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Michael Crichton based ER on his own experiences as a medical student

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ER was created by best-selling novelist and screenwriter Michael Crichton, who as a younger man had studied at Harvard Medical School, where he earned an MD. The character John Carter, who if you remember began the show as a medical student, was based on Crichton himself, who ultimately chose to abandon his burgeoning medical career in favor of writing.

It was originally meant to be a film rather than a TV show

The original ER script was written by Crichton all the way back in 1974, and was intended to be a movie rather than a TV show. Unfortunately for Crichton (then best known for The Andromeda Strain and Westworld), studios found the material too chaotic, technical and fast-paced, fearing that audiences wouldn’t get it. For this reason, ER was shelved for almost two whole decades.

It got green-lit because of Jurassic Park

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In 1993, Steven Spielberg adapted Michael Crichton’s novel Jurassic Park into the biggest blockbuster movie ever. Spielberg and Crichton subsequently discussed more projects they could collaborate on, which led to them dusting off the ER script. They eventually agreed the project would be a better fit for TV than film, and adapted Crichton’s screenplay into the show’s first six episodes.

George Clooney begged producers for an audition

George Clooney ended the 90s as one of the biggest movie stars and heartthrobs alive, but before ER he was a largely unknown actor who’d spent over a decade searching for his big break. Clooney realized ER and the role of Doug Ross could give him that break, so according to producer John Wells he “showed up and wouldn’t leave until I’d let him audition.”

It was originally written that Carol Hathaway would die in the first episode

Another actor who found fame via ER was Julianna Margulies as Carol Hathaway – but things could’ve been different, as the pilot episode originally saw Hathaway die of an overdose. However, test audiences responded well to Margulies and her interplay with Clooney’s Dr Ross, so this was reworked to instead see Hathaway unsuccessfully attempt to end her own life.

Only the first episode was filmed at a real hospital

ER’s pilot is the only episode to be filmed on location at a real hospital. They shot at the abandoned Linda Vista Community Hospital in Los Angeles, which was operational from 1904 to 1990. The other 330 episodes of the show were filmed at Warner Bros. studios, where a replica of Los Angeles County General Hospital’s emergency room was built.

Noah Wyle filmed an episode whilst suffering from a 104-degree fever

In an unlucky turn of events, ER’s star Noah Wyle fell ill with mono whilst filming ER’s first season. On episode Love’s Labor Lost, Wyle had to act whilst suffering from a 104-degree fever. It was so bad that one of the show’s medical advisers gave Wyle a real saline IV drip, which he kept in his pocket whilst shooting his scenes.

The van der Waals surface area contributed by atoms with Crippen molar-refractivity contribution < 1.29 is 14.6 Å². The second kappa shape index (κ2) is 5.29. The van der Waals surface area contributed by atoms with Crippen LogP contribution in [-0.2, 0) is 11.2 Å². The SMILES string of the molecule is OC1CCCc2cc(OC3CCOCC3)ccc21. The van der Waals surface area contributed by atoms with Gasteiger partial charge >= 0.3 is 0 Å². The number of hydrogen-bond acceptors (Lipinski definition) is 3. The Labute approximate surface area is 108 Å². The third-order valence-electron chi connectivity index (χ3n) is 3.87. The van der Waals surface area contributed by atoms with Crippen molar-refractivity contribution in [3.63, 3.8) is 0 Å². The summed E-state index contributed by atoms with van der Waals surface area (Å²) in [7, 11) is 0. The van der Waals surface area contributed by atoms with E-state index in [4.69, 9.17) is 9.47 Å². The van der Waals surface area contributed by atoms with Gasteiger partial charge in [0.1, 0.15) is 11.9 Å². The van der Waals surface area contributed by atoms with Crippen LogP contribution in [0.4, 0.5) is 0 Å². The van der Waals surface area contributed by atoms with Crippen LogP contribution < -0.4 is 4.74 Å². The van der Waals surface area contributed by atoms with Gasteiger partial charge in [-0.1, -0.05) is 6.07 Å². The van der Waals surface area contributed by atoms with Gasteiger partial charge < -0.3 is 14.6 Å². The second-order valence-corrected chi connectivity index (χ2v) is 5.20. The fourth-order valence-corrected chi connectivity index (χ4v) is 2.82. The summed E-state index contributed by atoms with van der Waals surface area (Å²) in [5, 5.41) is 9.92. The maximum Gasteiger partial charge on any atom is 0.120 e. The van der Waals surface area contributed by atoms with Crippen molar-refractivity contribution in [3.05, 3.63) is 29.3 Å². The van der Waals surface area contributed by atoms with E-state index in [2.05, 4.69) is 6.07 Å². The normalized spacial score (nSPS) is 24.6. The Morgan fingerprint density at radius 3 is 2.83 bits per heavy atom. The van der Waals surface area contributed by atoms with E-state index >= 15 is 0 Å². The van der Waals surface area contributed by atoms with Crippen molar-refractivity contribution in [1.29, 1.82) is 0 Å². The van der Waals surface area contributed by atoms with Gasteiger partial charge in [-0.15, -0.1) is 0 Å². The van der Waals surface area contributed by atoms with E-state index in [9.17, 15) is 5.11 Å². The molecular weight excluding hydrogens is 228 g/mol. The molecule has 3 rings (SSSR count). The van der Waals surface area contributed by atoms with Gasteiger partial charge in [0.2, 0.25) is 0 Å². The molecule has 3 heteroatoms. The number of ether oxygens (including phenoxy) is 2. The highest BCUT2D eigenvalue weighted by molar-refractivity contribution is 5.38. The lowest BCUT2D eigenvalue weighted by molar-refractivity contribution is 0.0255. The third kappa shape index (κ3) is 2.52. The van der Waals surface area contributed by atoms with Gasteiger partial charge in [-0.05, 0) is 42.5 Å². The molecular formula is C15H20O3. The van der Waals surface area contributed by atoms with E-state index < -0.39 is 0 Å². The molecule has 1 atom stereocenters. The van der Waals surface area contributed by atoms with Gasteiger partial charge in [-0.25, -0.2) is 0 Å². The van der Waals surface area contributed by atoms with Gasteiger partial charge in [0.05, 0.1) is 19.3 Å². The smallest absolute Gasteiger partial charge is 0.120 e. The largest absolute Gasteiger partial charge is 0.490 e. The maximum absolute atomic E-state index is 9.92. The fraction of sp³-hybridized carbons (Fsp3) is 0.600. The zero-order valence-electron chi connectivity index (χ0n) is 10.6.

George Clooney played practical jokes on the cast and crew constantly

As well as being a world class hunk, George Clooney is also a notorious on-set prankster. He really developed this reputation on the ER set, where his practical jokes included smearing surgical gel on door handles and phones. “You just hope that George is in the next scene because he’ll keep everybody laughing,” his co-star Anthony Edwards has been quoted as saying.

The famous live episode had to be performed twice – once for the East Coast, once for the West

ER fans will remember the show’s famous live episode, an idea that was actually suggested to producers by Anthony Edwards and George Clooney. Due to the size of the United States, the live episode had to be performed (and broadcast) twice, once for the East Coast and once for the West Coast. An estimated 45 million people tuned into the massively hyped television event.

Eriq La Salle asked producers to end his on-screen relationship to avoid racist undertones

Eriq La Salle’s Dr Peter Benton had several turbulent romantic arcs with other black characters, but his later relationship with the white Dr Elizabeth Corday (Alex Kingston) was much happier and easier. The arc did not last to completion, however, as La Salle asked for the relationship to be brought to an end prematurely, fearing that it might send the wrong message.

The show unintentionally saved the lives of a number of its viewers

While you should never take what you see on a fictional drama as actual medical advice, the writers of ER were very concerned with being medically accurate – and this proved extremely beneficial to some viewers. Allegedly, the producers have files of accounts from viewers whose lives were saved because of something they saw on ER, which helped them react properly in a medical crisis.